There were some good comments from the audience, including the suggestion of correlating good and bad states with good and bad outcomes, using Markov chain analysis to look for patterns. Another improvement suggested was recording the time taken for the first move, to record the impact (possible impact) of cognition on the process. Were students starting from a ‘trial and error’ approach or only after things went wrong?
Tracking Program State: A Key Challenge in Learning to Program
Colleen Lewis (presenting, although you probably could have guessed that)
This paper won the Chairs’ Award for the best paper at the Conference and it was easy to see why. Colleen presented a beautifully explored case study of an 11 year old boy working on a problem in the Scratch programming language and trying to work out why he couldn’t draw a wall of bricks. By capturing Kevin’s actions, in code, his thoughts, from his spoken comments, we are exposed to the thought processes of a high achieving young man who cannot fathom why something isn’t working.
I cannot do justice to this talk by writing about something that was primarily visual, but Colleen’s hypothesis was that Kevin’s attention to the state (variables and environmental settings over which the program acts) within the problem is the determining factor in the debugging process. Once Kevin’s attention was focused on the correct problem, he solved it very quickly because the problem was easy to solve. Locating the correct problem required him to work through and determine which part of the state was at fault.
Kevin has a pile of ideas in his head but, as put by duSessa and Sherin (98), learning is about reliably using the right ideas in the correct context. Which of Kevin’s ideas are being used correctly at any one time? The discussion that followed talked about a lot of the problems that students have with computers, in that many students do not see computers as actually being deterministic. Many students, on encountering a problem, will try exactly the same thing again to see if the error occurs again – this requires a mental model that we expect a different set of outcomes with the same inputs and process, which is a loose definition of either insanity or nondeterminism. (Possibly both.)
I greatly enjoyed this session but the final exemplar, taking apart a short but incredibly semantically rich sequence and presenting it with a very good eye for detail, made it unsurprising that this paper won the award. Congratulations again, Colleen!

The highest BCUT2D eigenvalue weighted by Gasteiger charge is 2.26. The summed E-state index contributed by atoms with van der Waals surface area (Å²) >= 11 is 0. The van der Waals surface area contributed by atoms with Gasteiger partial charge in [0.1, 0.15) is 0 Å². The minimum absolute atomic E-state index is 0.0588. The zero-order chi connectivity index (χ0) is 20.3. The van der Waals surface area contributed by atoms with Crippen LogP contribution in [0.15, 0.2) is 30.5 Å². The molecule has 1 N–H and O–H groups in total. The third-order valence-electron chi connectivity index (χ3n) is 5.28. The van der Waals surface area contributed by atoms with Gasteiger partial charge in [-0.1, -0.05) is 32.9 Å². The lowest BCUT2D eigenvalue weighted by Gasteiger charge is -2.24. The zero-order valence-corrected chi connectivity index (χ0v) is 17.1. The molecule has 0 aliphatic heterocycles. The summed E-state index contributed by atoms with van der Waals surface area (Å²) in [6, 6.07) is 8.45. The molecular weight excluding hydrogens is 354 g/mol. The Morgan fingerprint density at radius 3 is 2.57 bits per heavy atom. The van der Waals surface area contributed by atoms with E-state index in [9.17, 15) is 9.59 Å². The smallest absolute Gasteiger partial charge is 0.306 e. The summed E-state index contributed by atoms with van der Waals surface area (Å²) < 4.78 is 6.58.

This is a brief note on this session as these papers are presented to the community with the intention of sparking discussion and, in this case, one of the most interesting issues that arose was the use for reference of the first of a pair of papers, where the first paper asserted a finding and the second then retracted it. This is not to say that the actual papers presented themselves weren’t interesting (far from it) but you can read about them in the proceedings and this particular session raised yet another reason to come to ICER: because this is where a lot of the authors are.
In this case, one of the authors on the retraction paper very politely identified himself and then pointed out why the paper in question that the presenting authors were referring to had then been followed-up with a paper that illustrated some of the problems in the original work. (I am trying quite hard to avoid potentially embarrassing anyone so please excuse how circumspect I am being.)
The reception of the actual discussion paper was, unsurprisingly, framed in the revelation that a supporting paper had been undermined and the questions revolved around issues with metrics and how the authors had addressed the (so-called) possible Hawthorne effect issues.
But this is exactly what these kind of paper sessions are for. This is a place to present ideas for the community and now the authors can go back, rework their approach on stronger soil and come back with something stronger. Yes, there is no doubt that they would much rather have not built upon that paper but imagine how much worse it would have been had this made it (undetected) to the journal stage!